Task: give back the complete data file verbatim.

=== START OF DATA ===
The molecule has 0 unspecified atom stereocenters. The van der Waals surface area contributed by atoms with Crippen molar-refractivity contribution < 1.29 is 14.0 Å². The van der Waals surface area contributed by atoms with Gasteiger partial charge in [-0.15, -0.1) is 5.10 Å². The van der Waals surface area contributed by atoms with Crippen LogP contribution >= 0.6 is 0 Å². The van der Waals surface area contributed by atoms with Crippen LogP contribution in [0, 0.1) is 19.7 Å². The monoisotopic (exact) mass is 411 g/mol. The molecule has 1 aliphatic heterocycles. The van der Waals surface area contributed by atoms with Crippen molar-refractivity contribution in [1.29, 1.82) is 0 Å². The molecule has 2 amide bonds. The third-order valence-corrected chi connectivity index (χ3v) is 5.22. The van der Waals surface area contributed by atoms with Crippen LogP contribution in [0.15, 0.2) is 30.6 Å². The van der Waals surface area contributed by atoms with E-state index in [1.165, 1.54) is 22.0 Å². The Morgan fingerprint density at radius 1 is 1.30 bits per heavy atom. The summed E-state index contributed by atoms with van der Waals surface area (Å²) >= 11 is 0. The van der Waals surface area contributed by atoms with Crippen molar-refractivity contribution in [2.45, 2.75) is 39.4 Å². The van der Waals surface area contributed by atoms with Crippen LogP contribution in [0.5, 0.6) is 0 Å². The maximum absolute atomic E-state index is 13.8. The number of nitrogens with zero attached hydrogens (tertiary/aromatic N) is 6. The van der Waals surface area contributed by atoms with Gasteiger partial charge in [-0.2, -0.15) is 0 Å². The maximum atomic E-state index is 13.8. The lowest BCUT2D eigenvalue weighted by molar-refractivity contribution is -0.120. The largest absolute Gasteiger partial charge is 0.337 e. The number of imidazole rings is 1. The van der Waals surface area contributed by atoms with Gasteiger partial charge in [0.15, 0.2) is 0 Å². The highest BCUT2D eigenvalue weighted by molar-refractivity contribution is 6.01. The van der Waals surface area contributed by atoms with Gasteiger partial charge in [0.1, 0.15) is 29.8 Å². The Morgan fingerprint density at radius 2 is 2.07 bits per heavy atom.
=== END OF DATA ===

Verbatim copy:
The molecule has 0 unspecified atom stereocenters. The van der Waals surface area contributed by atoms with Crippen molar-refractivity contribution < 1.29 is 14.0 Å². The van der Waals surface area contributed by atoms with Gasteiger partial charge in [-0.15, -0.1) is 5.10 Å². The van der Waals surface area contributed by atoms with Crippen LogP contribution >= 0.6 is 0 Å². The van der Waals surface area contributed by atoms with Crippen LogP contribution in [0, 0.1) is 19.7 Å². The monoisotopic (exact) mass is 411 g/mol. The molecule has 1 aliphatic heterocycles. The van der Waals surface area contributed by atoms with Crippen molar-refractivity contribution in [1.29, 1.82) is 0 Å². The molecule has 2 amide bonds. The third-order valence-corrected chi connectivity index (χ3v) is 5.22. The van der Waals surface area contributed by atoms with Crippen LogP contribution in [0.15, 0.2) is 30.6 Å². The van der Waals surface area contributed by atoms with E-state index in [1.165, 1.54) is 22.0 Å². The Morgan fingerprint density at radius 1 is 1.30 bits per heavy atom. The summed E-state index contributed by atoms with van der Waals surface area (Å²) >= 11 is 0. The van der Waals surface area contributed by atoms with Crippen molar-refractivity contribution in [2.45, 2.75) is 39.4 Å². The van der Waals surface area contributed by atoms with Crippen LogP contribution in [0.5, 0.6) is 0 Å². The maximum absolute atomic E-state index is 13.8. The number of nitrogens with zero attached hydrogens (tertiary/aromatic N) is 6. The van der Waals surface area contributed by atoms with Gasteiger partial charge in [-0.2, -0.15) is 0 Å². The maximum atomic E-state index is 13.8. The lowest BCUT2D eigenvalue weighted by molar-refractivity contribution is -0.120. The largest absolute Gasteiger partial charge is 0.337 e. The number of imidazole rings is 1. The van der Waals surface area contributed by atoms with Gasteiger partial charge in [0.15, 0.2) is 0 Å². The highest BCUT2D eigenvalue weighted by molar-refractivity contribution is 6.01. The van der Waals surface area contributed by atoms with Gasteiger partial charge in [0.1, 0.15) is 29.8 Å². The Morgan fingerprint density at radius 2 is 2.07 bits per heavy atom.